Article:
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Education Minister launches digital resource to strengthen Te Reo Māori

By Shannon Williams, Mon 18 Apr 2016
FYI, this story is more than a year old

Education Minister Hekia Parata has launched a new digital graphic novel aimed to strengthen recognition of the Māori language, culture and history amongst certain students,

The book, Ngarimu Te Tohu Toa / Victory at Point 209, was launched as part of a ceremony announcing the five winners of the Ngārimu VC and 28th (Māori) Battalion Memorial Scholarship.

Ngarimu Te Tohu Toa / Victory at Point 209 is an interactive digital book in comic format, with audio and text in Te Reo Māori (Ngāti Porou dialect) and English.

According to Parata, the application was developed in a unique collaboration between Government, iwi and private sector agencies, and supported by Manatū Taonga - Ministry for Culture and Heritage.

The minister says the digital book was designed for reluctant readers and boys from the age of 10 years, taking the reader through the story of how Second Lieutenant Te Moana-nui-a-Kiwa Ngarimu of 28 Māori Battalion was awarded the VC during World War Two.

“Māori achievement is on the rise, but some of our rangatahi struggle with reading, and prefer audio learning,” Parata says.

“An audio book like this works well for them,” she states. 

“The greatest impact from this digital version will be with rangatahi Māori aged 15 to 17 years. The app will strengthen recognition of Māori language, culture and history for this group, many of whom would not normally be attracted to reading activity,” Parata explains.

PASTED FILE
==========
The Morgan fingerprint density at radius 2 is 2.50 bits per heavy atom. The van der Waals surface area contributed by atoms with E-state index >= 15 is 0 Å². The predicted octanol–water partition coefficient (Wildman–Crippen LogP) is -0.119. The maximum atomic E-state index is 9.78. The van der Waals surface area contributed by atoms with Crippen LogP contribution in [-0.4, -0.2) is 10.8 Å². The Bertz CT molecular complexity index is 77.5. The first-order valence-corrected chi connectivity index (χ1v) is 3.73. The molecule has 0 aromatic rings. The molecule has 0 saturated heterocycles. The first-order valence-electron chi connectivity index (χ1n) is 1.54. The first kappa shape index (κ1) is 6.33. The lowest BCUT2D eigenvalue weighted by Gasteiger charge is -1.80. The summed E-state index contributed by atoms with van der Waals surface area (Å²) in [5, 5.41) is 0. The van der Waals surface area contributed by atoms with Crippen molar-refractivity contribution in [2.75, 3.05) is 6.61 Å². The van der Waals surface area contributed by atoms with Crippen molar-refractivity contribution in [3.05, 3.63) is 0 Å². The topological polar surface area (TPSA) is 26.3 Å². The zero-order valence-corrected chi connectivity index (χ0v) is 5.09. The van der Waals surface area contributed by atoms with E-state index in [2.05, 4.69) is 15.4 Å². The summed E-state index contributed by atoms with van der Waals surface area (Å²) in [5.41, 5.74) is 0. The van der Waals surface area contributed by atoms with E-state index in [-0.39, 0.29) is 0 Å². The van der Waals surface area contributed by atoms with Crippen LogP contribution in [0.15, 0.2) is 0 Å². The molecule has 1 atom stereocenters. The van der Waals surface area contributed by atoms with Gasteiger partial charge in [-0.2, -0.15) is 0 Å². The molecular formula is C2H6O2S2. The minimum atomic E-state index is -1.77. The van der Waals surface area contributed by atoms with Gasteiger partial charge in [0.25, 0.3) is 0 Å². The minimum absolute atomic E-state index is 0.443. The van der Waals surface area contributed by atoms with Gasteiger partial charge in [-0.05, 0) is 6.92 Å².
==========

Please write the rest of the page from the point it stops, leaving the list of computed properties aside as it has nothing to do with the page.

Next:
The resource will contribute to the aims of Ka Hikitia, Te Mai Te Reo and the Māori and Pasifika Education plans, she says.

Ripeka Evans, Pou Ārahi Whakahaere Strategic Māori Adviser, at supporting agency Manatū Taonga - Ministry for Culture and Heritage, also welcomed the resource,

“The app will enable rangatahi to create narratives about citizenship and nationhood. It will be a contribution to the core Māori cultural aspirations and inclusive identity goals of the Ministry for Culture and Heritage.” Evans explains.

The digital book was produced by Auckland company Kiwa Digital using its patented technology platform that enables accurate synchronisation of audio and text through to the level of individual letters; toggling between languages; and interactive features that are proven to increase understanding and engagement.

“This project was an excellent opportunity to showcase ICT capability within the Māori economy and we are encouraged by the results,” adds Steven Renata, CEO of Kiwa Digital.

The digital book is available from the App Store for no charge, and can be accessed on iPads and iPhones. A further version in e-pub format will be available by month end.

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